kept us from becoming emotional. Quickly she said she would see me
the next day, and I hung up without a thought to really talking to
my oldest sister about what we felt. Perhaps tomorrow, next week,
next year, I rationalized.
My sister Ann, who had to make the call
in 1983 that my father had died, called around 9 a.m. She started
out fine and then she lost it. I found out right then that I had a
very short fuse regarding Mom's death. I was fine just as long as
you were. You lose it, and so will I. As I hung up I regretted not
telling her I loved her and how much I appreciated all that she and
Mike and Michelle had done for Mom over the years.
I talked to my sister-in-law, Audra, that
afternoon, and as she handed the phone to my brother, John, she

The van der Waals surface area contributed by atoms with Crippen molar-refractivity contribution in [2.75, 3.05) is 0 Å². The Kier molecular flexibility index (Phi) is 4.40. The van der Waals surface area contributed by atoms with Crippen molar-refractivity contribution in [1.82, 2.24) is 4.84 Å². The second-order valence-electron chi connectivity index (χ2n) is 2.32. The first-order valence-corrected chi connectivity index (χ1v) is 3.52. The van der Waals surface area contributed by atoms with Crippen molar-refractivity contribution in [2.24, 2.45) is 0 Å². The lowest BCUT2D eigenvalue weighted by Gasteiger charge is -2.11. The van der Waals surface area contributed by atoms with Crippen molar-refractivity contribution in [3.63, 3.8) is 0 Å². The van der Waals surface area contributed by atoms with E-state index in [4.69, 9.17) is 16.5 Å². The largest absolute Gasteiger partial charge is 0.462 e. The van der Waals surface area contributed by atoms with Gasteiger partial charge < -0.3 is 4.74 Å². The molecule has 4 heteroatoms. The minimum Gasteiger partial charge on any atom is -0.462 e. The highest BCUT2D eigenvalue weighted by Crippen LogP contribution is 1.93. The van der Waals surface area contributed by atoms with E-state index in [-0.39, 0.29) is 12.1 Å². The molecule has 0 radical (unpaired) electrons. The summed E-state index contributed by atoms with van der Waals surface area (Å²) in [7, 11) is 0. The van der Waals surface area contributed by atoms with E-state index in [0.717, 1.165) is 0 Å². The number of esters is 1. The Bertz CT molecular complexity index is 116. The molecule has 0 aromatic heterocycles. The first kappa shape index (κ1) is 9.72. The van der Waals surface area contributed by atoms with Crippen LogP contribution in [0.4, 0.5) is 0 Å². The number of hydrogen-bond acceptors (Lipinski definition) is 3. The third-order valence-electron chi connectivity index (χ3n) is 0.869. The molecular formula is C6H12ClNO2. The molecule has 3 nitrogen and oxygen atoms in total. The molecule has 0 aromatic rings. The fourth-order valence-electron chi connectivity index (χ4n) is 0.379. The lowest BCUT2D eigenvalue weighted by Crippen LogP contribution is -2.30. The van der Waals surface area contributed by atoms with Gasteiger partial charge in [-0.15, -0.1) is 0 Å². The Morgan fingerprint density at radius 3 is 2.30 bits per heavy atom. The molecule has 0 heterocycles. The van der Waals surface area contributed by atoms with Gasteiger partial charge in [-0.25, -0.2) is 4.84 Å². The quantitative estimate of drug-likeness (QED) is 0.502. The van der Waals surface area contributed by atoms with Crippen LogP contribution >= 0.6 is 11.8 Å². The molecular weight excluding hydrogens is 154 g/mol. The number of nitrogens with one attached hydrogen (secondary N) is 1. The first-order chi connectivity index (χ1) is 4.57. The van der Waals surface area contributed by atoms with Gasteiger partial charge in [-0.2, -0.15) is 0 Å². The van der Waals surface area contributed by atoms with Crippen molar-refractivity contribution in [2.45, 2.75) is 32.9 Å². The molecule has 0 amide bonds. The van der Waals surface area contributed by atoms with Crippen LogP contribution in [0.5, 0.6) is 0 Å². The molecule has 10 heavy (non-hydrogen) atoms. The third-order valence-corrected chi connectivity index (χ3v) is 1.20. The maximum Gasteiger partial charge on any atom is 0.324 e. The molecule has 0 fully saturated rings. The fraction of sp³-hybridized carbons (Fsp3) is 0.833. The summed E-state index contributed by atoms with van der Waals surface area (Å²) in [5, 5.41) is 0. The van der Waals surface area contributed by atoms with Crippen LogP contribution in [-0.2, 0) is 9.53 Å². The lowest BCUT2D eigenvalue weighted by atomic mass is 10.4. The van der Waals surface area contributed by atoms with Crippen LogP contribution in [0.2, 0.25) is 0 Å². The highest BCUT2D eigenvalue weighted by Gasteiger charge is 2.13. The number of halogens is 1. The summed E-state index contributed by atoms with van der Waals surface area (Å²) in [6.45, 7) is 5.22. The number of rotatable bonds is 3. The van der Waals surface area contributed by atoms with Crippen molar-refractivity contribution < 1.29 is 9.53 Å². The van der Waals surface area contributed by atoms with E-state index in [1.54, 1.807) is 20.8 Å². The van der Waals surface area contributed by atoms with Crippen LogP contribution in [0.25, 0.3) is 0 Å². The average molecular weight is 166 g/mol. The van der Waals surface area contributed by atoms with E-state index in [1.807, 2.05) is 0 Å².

blurted out that she loved me. I replied in kind immediately. It's
so easy to tell someone you care. It gets ignored so readily. We
always think we can wait until tomorrow, or next week, or next year.
John was solid and stoic, but I could
tell that if one of us lost it, we both would. His conversation told
me that he regretted being 10 minutes late to the hospital. A 2 a.m.
drive, trying to see your mother before she dies, probably set off a
series of demons in John's head. I will talk to him about those
thoughts. I need to find the symbiosis between his thoughts and
mine. He was just a few miles away from talking to Mom one last
time. I was just the pickup of a phone away. Neither of us made it.
As the conversation ended, I blurted out that I loved him. He
snapped back the same and I wondered what terrible stigma there is
to telling someone you care or that you appreciate them. What makes
it so hard to say affectionate words to someone you care about that
you decide to wait until tomorrow, or next week, or next year?